Top ten reasons I am over the 2013 election

I am often moved to shout at the telly these days. I like politics. I consider myself reasonably well informed. I live in Canberra – I am sometimes close to the political action. I usually love elections. This time round I despair. For the first time in my voting life, I am over it before the voting even starts!

I am seriously over what passes for commentary in most quarters. I am tired of the reductive three word slogans. I am totally over the demonising of people seeking asylum to this country.

What to do? I can spend time hiding under a rock. I can turn off the tv. I can block my ears. But none of these are my style. Without further ado, here then are the top ten reasons I am over the 2013 election … before it even happens.

Number 10

Shallow commentary and the paucity of analysis. Many times during this campaign, the media have played the people and not the policy, in their analysis. Further to this, the questions asked by journalists (not all, but a great many of them) do not deal with the premise of the arguments put forward by politicians. Questions about truth, untruth and trust and betrayal are less useful for me, than questions about policy and its underlying principles. Also gross misuse of the term ‘beg the question’ which (for the love of god!) does not mean the need to ask a question but rather that the question itself, which requires proof, is assumed without proof. Or to put it another way, ‘listening to Tony Abbott induces anger because he is enraging’.

Number 9

Glib smugness from some candidates including most of the front bench of either side. Notable examples include Kevin Rudd at a DisabilityCare launch patting (?!) the head of a woman in a wheel chair, Tony Abbott trying to kiss women and babies, Christopher Pyne wishing people would describe him as having sex appeal and everything that has even been uttered by Joe Hockey, and the list goes on and on and on. It includes politicians from both sides.

Number 8

Abbott’s interview with Leigh Sales on 22 August 2013. “Let me just say this Leigh; Leigh, Leigh, Leigh, Leigh, Leigh, Leigh, Leigh, Leigh, Leigh, Leigh, Leigh, Leigh.” Enough!

Number 7

Economic voodoo – low interest rates are bad, economic stimulus was negative and our economy is tanking, is what we have been told over and over. Except that none of these are true. But don’t take my word for it, I give you an opportunity to hear from an actual expert – Joseph Stiglitz – professor of economics at Columbia University and Nobel Prize in economics, commenting on Australia’s economy.

Number 6

The fear campaign about the fact that we are struggling and unsafe, when we are safer and richer than ever.

Number 5

The mere idea that the NBN will deliver anything less than fibre to my home. NOW. That might actually be the worst part of the whole election. Listening to the Shadow Minister talk rubbish, which he knows is rubbish, about technology. Are you listening to us Malcolm? Well ARE you?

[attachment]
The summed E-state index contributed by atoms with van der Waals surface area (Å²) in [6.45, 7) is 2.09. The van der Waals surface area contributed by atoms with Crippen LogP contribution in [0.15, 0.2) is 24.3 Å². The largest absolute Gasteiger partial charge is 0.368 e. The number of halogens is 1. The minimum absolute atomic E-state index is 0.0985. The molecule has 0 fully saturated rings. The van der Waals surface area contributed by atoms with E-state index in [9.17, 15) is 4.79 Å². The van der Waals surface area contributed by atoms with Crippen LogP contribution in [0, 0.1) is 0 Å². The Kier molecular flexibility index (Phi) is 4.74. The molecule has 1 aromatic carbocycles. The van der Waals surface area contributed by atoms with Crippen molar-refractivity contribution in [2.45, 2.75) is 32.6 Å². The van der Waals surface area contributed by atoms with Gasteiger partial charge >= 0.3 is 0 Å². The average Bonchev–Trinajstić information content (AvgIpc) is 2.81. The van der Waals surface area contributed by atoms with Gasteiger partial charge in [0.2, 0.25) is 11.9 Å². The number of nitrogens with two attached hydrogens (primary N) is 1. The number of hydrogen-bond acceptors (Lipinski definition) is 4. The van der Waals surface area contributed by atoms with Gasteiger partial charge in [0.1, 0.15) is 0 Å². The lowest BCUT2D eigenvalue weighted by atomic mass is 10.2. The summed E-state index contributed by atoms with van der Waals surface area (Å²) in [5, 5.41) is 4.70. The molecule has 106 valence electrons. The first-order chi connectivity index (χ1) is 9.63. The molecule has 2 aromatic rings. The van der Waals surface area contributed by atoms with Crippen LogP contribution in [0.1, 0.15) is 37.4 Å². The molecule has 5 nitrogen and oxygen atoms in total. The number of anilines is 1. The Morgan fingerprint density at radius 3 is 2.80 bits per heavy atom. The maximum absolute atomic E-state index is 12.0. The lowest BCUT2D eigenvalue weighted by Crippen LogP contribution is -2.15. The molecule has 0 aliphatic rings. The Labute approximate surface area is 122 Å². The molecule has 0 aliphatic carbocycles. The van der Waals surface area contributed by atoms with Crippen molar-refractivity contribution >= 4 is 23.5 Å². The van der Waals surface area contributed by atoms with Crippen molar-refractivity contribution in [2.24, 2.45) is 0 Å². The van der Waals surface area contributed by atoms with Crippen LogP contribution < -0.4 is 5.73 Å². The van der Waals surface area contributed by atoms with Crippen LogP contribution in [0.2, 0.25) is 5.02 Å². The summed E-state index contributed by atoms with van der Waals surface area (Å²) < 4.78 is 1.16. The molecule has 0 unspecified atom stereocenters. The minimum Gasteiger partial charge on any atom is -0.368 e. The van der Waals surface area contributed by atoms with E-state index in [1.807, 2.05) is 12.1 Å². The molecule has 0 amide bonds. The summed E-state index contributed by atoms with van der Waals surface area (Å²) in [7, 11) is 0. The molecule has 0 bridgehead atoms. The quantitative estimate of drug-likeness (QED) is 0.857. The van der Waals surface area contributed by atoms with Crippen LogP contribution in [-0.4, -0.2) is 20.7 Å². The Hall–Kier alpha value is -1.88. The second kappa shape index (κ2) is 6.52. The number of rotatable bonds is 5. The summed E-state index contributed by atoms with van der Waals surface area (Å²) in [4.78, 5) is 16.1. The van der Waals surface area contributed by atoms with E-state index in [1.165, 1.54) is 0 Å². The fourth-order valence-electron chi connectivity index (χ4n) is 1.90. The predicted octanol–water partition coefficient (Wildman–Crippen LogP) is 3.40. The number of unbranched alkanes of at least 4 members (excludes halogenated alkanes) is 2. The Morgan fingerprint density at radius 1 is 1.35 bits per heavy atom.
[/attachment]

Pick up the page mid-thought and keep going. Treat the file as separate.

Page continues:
Number 4

That there are still people who do not live in the Prime Minister’s electorate who talk about not voting for him. If you don’t live in Griffith, you cannot vote for K Rudd. Same if you do not live in Warringah, you cannot vote, or not vote, for Tony Abbott.

Number 3

That Julia Gillard’s legacy is being sullied by the mud slinging and grubby race to the bottom.

As Barry Jones makes clear in his piece from The Conversation

There should be appropriate recognition of the major achievement of the 43rd Australian House of Representatives, the much traduced “hung parliament”, which lasted its full term, and passed 580 bills, 87% of them with Opposition support, including the National Disability Insurance Scheme and the Gonski reforms. Julia Gillard deserves credit for maintaining support from independents and never facing a censure motion.

Number 2

That Australian elections have been highjacked by a quasi-presidential style campaign. In Australia, the leader of the party which wins the most seats in the House of Representatives, becomes the Prime Minister. There is no  separate vote for the executive arm of government. Campaigns urging Australians to vote for the Prime Minister of the country misrepresent our system of government.

Number 1

The number one reason I am over the 2013 election before I have even voted?


Never have I been more incensed about a three word slogan. Not only is the fear campaign the worst sort of populist scaremongering, it is not illegal to seek asylum. The boat arrivals are not illegal. We may not wish to see people risk their lives by trying to arrive in Australia by boat, but it is not illegal. And I am ashamed and appalled by both sides of politics on the issue of migration.

Disclaimer: I have been a union member – NUS and Education union as well as the public sector union in NSW. I have never been a member of a political party. I stopped voting for Labor in NSW after listening to Michael Egan refer to himself as a ‘fisherman’ who wanted credit for the Cross City Tunnel.